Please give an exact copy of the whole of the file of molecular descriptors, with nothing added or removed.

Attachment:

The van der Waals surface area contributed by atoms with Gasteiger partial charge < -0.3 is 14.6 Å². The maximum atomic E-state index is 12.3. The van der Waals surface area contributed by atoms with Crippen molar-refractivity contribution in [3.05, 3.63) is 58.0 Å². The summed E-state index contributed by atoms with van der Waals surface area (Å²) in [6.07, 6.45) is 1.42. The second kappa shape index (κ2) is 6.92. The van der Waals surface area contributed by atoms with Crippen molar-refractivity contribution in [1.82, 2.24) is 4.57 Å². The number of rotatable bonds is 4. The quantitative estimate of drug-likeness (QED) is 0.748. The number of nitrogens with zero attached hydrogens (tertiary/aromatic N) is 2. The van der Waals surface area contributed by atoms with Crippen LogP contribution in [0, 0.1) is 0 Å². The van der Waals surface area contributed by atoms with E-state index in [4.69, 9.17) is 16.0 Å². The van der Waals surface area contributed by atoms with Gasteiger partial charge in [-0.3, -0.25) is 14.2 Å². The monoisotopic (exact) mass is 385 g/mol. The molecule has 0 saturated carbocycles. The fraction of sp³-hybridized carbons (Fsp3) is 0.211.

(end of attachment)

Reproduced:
The van der Waals surface area contributed by atoms with Gasteiger partial charge < -0.3 is 14.6 Å². The maximum atomic E-state index is 12.3. The van der Waals surface area contributed by atoms with Crippen molar-refractivity contribution in [3.05, 3.63) is 58.0 Å². The summed E-state index contributed by atoms with van der Waals surface area (Å²) in [6.07, 6.45) is 1.42. The second kappa shape index (κ2) is 6.92. The van der Waals surface area contributed by atoms with Crippen molar-refractivity contribution in [1.82, 2.24) is 4.57 Å². The number of rotatable bonds is 4. The quantitative estimate of drug-likeness (QED) is 0.748. The number of nitrogens with zero attached hydrogens (tertiary/aromatic N) is 2. The van der Waals surface area contributed by atoms with Crippen LogP contribution in [0, 0.1) is 0 Å². The van der Waals surface area contributed by atoms with E-state index in [4.69, 9.17) is 16.0 Å². The van der Waals surface area contributed by atoms with Gasteiger partial charge in [-0.3, -0.25) is 14.2 Å². The monoisotopic (exact) mass is 385 g/mol. The molecule has 0 saturated carbocycles. The fraction of sp³-hybridized carbons (Fsp3) is 0.211.